Gatlinburg's Best Restaurants
Eternally framed by hazy blue peaks, Gatlinburg is as close as it gets to Great Smoky Mountains National Park. While the local population may hover around a mere 4,000, that number swells with the tourists who come here for the great views, endless hiking and affordable skiing at Ober Gatlinburg.
Downtown’s Parkway area may reflect this influx -- all neon lights and range of restaurants -- but there’s still much to discover off the beaten path. Luckily, with more than 150 Smoky Mountain trails covering 800 miles of unspoiled backcountry, you’re going to have quite the appetite.
If there is one thing you’ll learn about dining in the Smokies, it’s that these folks don’t mess around when it comes to breakfast. Don’t let the line deter you when you arrive at the Log Cabin Pancake House
. Savvy locals and tourists alike queue up for their turn to order renowned favorites like cornmeal or buckwheat pancakes and decadent classics like French Toast Royale topped with bananas and cream-cheese sauce. With portions this hearty, consider making this your jumping-off point for a day of exploring the trails.
2. Wild Plum Tea Room
Tucked amidst Gatlinburg's Historic Great Smoky Arts & Crafts Community Trail
, this classic tea room is practically an unofficial rest stop. Open seasonally (March 1 to mid-December), this Austrian-inspired tearoom is filled to the brim with whimsical details. Amid the delicate lace and mismatched teacups, you’ll find local regulars and serious crafting mavens who come here to relax in the outdoor garden and to enjoy a light lunch. Favorites include the homemade chicken salad and classics like bread pudding with amaretto sauce. The perfect accompaniment to a day spent crafting in the Smokies, this tea-time escape is a find of its own.
One of Gatlinburg’s favorite lunchtime spots is also one of the easiest to unknowingly pass by. To find this place, ascend the stairs in the back of The Cheese Cupboard shop in downtown’s popular Village Shops. Modeled after the German bierstubes of yore, Hofbrauhaus Restaurant and The Cheese Cupboard
has been serving locals -- and those in the know -- for more than 44 years. The basic menu is full of solid German staples like frankfurters and bratwurst, but the real reason for seeking out this place is for their “Super Rueben,” loaded with lean corned beef, sauerkraut and swiss cheese. Just like in the Old World, service might take a while (your waiter will most likely be the one making your sandwich), but with a pint of German beer and surroundings this unique, no one’s complaining.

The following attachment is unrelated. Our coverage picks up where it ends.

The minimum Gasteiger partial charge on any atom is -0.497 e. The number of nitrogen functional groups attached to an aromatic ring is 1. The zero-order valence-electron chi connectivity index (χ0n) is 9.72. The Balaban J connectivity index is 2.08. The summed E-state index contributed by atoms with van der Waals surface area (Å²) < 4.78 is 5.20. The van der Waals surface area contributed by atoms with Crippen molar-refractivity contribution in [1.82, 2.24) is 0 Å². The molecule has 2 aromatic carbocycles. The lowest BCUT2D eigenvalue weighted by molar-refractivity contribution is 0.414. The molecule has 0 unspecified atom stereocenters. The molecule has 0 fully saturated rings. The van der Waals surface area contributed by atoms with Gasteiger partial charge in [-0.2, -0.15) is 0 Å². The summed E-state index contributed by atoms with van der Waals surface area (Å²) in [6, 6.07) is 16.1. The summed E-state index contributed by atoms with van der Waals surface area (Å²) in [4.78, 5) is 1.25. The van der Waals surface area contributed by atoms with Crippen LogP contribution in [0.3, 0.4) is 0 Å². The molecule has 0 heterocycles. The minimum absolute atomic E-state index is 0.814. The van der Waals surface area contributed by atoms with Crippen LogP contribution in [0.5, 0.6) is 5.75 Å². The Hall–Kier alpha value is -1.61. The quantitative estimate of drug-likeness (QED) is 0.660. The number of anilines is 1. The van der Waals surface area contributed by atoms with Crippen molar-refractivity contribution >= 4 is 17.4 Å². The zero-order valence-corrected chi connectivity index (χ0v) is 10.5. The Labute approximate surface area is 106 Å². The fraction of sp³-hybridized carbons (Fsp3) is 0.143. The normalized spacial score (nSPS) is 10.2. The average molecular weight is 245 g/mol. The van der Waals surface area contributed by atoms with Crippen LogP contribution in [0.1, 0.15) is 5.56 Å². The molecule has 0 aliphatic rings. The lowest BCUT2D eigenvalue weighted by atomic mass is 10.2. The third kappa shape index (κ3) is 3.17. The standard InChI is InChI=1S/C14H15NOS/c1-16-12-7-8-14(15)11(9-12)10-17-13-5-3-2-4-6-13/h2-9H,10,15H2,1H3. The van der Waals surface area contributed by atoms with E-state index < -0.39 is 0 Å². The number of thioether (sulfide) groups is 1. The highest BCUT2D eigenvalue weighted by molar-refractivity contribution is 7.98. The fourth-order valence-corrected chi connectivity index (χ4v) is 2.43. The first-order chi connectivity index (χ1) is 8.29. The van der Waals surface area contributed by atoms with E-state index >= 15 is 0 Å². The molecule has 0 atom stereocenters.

Overlooking Little Pigeon River, the Peddler Steakhouse
originated as a dream home built in 1958 from the salvaged remnants of four old Sevier County cabins. In 1976 it was turned into Peddler Steakhouse, but lost none of its former appeal. Request a table overlooking the river before settling into steakhouse favorites like loaded potatoes and a salad spread that could satisfy even the strictest vegetarians. Here, the hand-cut steaks are presented table-side before ordering so you may choose a cut to your liking. Their custom-cut New York strip is the main attraction, but for those looking for lighter fare, the marinated trout should not be missed. With service this attentive and friendly, expect to feel like you’re at a friend’s dream house after all.
Celebrating its 75th anniversary, the Buckhorn Inn
is as renowned for its effortless beauty as it is for its namesake restaurant. Every evening at 7 p.m. hotel guests, as well as the public (reservations required), are invited to enjoy a Southern-inspired four-course meal. Arrive early to enjoy a cocktail on their rocking-chair-lined veranda for one unforgettable view of the Smokies. When dinner is announced, enjoy seasonal favorites like braised-beef short ribs and cornmeal-crusted mountain trout. Just beware: With meals this heavenly you might find yourself booking a room solely to stay on for breakfast.
The Lodge at Buckberry Creek
Situated inside the elegantly rustic Lodge at Buckberry Creek, the Restaurant at Buckberry Creek
immerses diners in Smoky Mountain grandeur. Wrap up in fleece blankets upon their expansive terrace for an al fresco dining experience that’s both a feast for the eyes as well as the body. Inside, experience the ambience that only a roaring fire can provide as you warm up with hot toddies and mull over the impressive menu. One of the only fine-dining establishments in the Smokies, the restaurant’s menu changes to reflect the area’s seasonal offerings, like pan-seared duck with jalapeño-polenta cakes or sea bass with roasted fennel and rainbow chard. With dishes as impressive as the view, expect a warm feeling to overcome you -- and no, it’s not just from the fire.
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